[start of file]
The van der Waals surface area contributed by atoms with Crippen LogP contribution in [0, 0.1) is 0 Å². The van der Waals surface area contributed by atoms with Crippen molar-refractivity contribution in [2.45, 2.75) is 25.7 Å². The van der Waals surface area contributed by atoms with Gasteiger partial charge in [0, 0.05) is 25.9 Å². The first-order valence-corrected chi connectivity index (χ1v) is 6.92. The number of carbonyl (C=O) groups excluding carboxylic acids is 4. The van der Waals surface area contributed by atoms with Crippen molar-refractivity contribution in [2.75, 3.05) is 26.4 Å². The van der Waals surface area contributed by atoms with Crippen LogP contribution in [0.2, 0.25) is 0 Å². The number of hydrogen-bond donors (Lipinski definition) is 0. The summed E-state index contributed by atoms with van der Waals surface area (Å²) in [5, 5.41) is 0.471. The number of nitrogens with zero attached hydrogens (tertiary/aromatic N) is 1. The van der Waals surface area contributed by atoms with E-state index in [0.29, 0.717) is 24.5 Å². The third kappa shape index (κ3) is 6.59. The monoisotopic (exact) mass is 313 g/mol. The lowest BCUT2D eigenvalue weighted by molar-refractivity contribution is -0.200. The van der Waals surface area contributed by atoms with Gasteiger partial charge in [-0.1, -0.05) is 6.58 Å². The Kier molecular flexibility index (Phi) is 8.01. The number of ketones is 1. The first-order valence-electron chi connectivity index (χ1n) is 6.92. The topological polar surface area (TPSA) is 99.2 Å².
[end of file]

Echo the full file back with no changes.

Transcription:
The van der Waals surface area contributed by atoms with Crippen LogP contribution in [0, 0.1) is 0 Å². The van der Waals surface area contributed by atoms with Crippen molar-refractivity contribution in [2.45, 2.75) is 25.7 Å². The van der Waals surface area contributed by atoms with Gasteiger partial charge in [0, 0.05) is 25.9 Å². The first-order valence-corrected chi connectivity index (χ1v) is 6.92. The number of carbonyl (C=O) groups excluding carboxylic acids is 4. The van der Waals surface area contributed by atoms with Crippen molar-refractivity contribution in [2.75, 3.05) is 26.4 Å². The van der Waals surface area contributed by atoms with Crippen LogP contribution in [0.2, 0.25) is 0 Å². The number of hydrogen-bond donors (Lipinski definition) is 0. The summed E-state index contributed by atoms with van der Waals surface area (Å²) in [5, 5.41) is 0.471. The number of nitrogens with zero attached hydrogens (tertiary/aromatic N) is 1. The van der Waals surface area contributed by atoms with E-state index in [0.29, 0.717) is 24.5 Å². The third kappa shape index (κ3) is 6.59. The monoisotopic (exact) mass is 313 g/mol. The lowest BCUT2D eigenvalue weighted by molar-refractivity contribution is -0.200. The van der Waals surface area contributed by atoms with Gasteiger partial charge in [-0.1, -0.05) is 6.58 Å². The Kier molecular flexibility index (Phi) is 8.01. The number of ketones is 1. The first-order valence-electron chi connectivity index (χ1n) is 6.92. The topological polar surface area (TPSA) is 99.2 Å².